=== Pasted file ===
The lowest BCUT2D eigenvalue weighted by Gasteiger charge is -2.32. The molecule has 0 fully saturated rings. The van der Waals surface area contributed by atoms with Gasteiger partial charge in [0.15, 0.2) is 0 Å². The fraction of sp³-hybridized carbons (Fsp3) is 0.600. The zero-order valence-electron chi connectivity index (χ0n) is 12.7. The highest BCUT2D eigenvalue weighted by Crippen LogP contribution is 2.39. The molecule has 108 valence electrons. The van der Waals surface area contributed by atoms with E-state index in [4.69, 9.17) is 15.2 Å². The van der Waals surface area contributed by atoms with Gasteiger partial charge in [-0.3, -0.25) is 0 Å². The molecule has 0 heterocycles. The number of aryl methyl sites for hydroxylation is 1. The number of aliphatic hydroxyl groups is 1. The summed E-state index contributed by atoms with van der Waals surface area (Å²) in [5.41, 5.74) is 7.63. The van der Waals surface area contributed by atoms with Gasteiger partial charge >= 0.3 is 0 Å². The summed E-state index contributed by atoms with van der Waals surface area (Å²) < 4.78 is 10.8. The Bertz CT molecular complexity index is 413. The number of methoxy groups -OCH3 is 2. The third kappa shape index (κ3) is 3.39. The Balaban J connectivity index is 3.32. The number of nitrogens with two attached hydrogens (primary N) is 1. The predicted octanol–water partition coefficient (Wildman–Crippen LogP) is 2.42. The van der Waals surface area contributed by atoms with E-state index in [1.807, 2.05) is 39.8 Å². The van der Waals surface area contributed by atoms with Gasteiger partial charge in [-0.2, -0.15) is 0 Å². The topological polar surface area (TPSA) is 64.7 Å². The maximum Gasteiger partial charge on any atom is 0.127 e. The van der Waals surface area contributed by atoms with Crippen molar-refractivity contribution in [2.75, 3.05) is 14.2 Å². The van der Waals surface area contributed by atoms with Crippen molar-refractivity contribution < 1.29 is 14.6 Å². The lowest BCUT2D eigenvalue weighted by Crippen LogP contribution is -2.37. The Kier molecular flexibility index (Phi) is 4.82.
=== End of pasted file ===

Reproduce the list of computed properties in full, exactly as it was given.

The lowest BCUT2D eigenvalue weighted by Gasteiger charge is -2.32. The molecule has 0 fully saturated rings. The van der Waals surface area contributed by atoms with Gasteiger partial charge in [0.15, 0.2) is 0 Å². The fraction of sp³-hybridized carbons (Fsp3) is 0.600. The zero-order valence-electron chi connectivity index (χ0n) is 12.7. The highest BCUT2D eigenvalue weighted by Crippen LogP contribution is 2.39. The molecule has 108 valence electrons. The van der Waals surface area contributed by atoms with E-state index in [4.69, 9.17) is 15.2 Å². The van der Waals surface area contributed by atoms with Gasteiger partial charge in [-0.3, -0.25) is 0 Å². The molecule has 0 heterocycles. The number of aryl methyl sites for hydroxylation is 1. The number of aliphatic hydroxyl groups is 1. The summed E-state index contributed by atoms with van der Waals surface area (Å²) in [5.41, 5.74) is 7.63. The van der Waals surface area contributed by atoms with Gasteiger partial charge >= 0.3 is 0 Å². The summed E-state index contributed by atoms with van der Waals surface area (Å²) < 4.78 is 10.8. The Bertz CT molecular complexity index is 413. The number of methoxy groups -OCH3 is 2. The third kappa shape index (κ3) is 3.39. The Balaban J connectivity index is 3.32. The number of nitrogens with two attached hydrogens (primary N) is 1. The predicted octanol–water partition coefficient (Wildman–Crippen LogP) is 2.42. The van der Waals surface area contributed by atoms with E-state index in [1.807, 2.05) is 39.8 Å². The van der Waals surface area contributed by atoms with Gasteiger partial charge in [-0.2, -0.15) is 0 Å². The topological polar surface area (TPSA) is 64.7 Å². The maximum Gasteiger partial charge on any atom is 0.127 e. The van der Waals surface area contributed by atoms with Crippen molar-refractivity contribution in [2.75, 3.05) is 14.2 Å². The van der Waals surface area contributed by atoms with Crippen molar-refractivity contribution < 1.29 is 14.6 Å². The lowest BCUT2D eigenvalue weighted by Crippen LogP contribution is -2.37. The Kier molecular flexibility index (Phi) is 4.82.